Defects in old Buildings

Defects can occur in all property types, but some defects are specific to certain property types with varying degrees of severity. 

For example, in properties such as a Georgian, Edwardian or Victorian property, defects such as subsidence, dampness, woodworm and rot. As part of our level three building survey, we can undertake an inspection to check for such defects and determine whether they are still active or dormant. In these older properties, such as Victorian or Edwardian, it is common to find woodworm holes in the structural roof and floor timbers; however, these defects are not always serious as in many cases are historical.

With the introduction of modern technology such as central heating, it is rare to find an active woodworm infestation in London. However, this may not be the case in rural areas, as many of the properties are made using older building methods, and attempts are often made to retain the original character.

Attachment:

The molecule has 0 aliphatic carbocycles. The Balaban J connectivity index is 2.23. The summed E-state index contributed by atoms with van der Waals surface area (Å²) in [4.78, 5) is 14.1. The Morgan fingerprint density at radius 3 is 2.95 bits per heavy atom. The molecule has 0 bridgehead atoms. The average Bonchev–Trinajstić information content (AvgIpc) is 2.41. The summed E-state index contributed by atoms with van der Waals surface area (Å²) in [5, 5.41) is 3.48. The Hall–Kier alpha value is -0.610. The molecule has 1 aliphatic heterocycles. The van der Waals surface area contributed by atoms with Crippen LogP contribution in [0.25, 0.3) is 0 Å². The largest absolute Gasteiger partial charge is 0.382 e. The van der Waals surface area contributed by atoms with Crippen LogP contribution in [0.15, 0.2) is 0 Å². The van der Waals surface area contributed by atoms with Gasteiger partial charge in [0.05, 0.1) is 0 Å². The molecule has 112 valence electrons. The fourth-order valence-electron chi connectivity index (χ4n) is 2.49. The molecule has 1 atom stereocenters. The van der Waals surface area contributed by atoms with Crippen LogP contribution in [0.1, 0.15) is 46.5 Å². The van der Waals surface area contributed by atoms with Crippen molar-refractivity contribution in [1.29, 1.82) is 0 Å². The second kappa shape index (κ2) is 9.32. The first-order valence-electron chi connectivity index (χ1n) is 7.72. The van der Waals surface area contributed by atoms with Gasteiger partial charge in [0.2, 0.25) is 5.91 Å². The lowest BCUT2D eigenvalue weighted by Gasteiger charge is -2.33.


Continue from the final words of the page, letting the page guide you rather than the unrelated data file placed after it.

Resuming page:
In 1930s property, for example, there is still the risk of foundation differential movement between the front bay in the main part, which causes vertical cracking between the bay and the main part house. This is a prevalent defect due to subsidence caused by trees or defective drainage systems. Wall-tie corrosion is another widespread defect in pre-1981 properties described by The British Research Establishment (BRE). If the surveyor detects these defects at the time of the survey, they will inspect to determine and describe in the report to explain any further steps required.

Whatever property you are buying, the property will be checked, and significant defects will be reported to you in a clear and concise. If you are concerned about any defects in your property, get a quote or call us on 02036910451.

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